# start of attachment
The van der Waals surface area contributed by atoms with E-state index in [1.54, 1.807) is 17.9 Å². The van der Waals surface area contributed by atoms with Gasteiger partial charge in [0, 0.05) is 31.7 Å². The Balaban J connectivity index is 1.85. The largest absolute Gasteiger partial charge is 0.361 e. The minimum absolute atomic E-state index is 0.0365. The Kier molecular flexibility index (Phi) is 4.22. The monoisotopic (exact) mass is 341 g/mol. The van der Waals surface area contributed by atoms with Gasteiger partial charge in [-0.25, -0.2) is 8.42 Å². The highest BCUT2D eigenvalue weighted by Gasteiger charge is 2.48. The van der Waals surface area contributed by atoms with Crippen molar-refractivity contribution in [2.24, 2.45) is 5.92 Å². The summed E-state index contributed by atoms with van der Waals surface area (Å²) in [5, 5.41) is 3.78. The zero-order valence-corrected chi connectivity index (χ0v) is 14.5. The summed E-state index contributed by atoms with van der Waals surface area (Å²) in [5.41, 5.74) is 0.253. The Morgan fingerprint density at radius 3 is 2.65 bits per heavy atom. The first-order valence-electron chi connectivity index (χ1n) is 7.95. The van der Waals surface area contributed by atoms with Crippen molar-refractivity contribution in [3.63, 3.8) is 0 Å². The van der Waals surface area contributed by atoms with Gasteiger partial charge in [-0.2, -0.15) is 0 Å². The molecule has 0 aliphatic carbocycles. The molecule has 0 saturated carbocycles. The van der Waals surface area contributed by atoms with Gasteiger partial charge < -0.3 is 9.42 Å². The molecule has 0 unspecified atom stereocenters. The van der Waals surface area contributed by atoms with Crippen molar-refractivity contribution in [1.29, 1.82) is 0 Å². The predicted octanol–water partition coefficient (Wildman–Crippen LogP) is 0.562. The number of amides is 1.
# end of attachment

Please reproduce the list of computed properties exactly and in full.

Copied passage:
The van der Waals surface area contributed by atoms with E-state index in [1.54, 1.807) is 17.9 Å². The van der Waals surface area contributed by atoms with Gasteiger partial charge in [0, 0.05) is 31.7 Å². The Balaban J connectivity index is 1.85. The largest absolute Gasteiger partial charge is 0.361 e. The minimum absolute atomic E-state index is 0.0365. The Kier molecular flexibility index (Phi) is 4.22. The monoisotopic (exact) mass is 341 g/mol. The van der Waals surface area contributed by atoms with Gasteiger partial charge in [-0.25, -0.2) is 8.42 Å². The highest BCUT2D eigenvalue weighted by Gasteiger charge is 2.48. The van der Waals surface area contributed by atoms with Crippen molar-refractivity contribution in [2.24, 2.45) is 5.92 Å². The summed E-state index contributed by atoms with van der Waals surface area (Å²) in [5, 5.41) is 3.78. The zero-order valence-corrected chi connectivity index (χ0v) is 14.5. The summed E-state index contributed by atoms with van der Waals surface area (Å²) in [5.41, 5.74) is 0.253. The Morgan fingerprint density at radius 3 is 2.65 bits per heavy atom. The first-order valence-electron chi connectivity index (χ1n) is 7.95. The van der Waals surface area contributed by atoms with Crippen molar-refractivity contribution in [3.63, 3.8) is 0 Å². The van der Waals surface area contributed by atoms with Gasteiger partial charge in [-0.2, -0.15) is 0 Å². The molecule has 0 aliphatic carbocycles. The molecule has 0 saturated carbocycles. The van der Waals surface area contributed by atoms with Gasteiger partial charge < -0.3 is 9.42 Å². The molecule has 0 unspecified atom stereocenters. The van der Waals surface area contributed by atoms with Crippen molar-refractivity contribution in [1.29, 1.82) is 0 Å². The predicted octanol–water partition coefficient (Wildman–Crippen LogP) is 0.562. The number of amides is 1.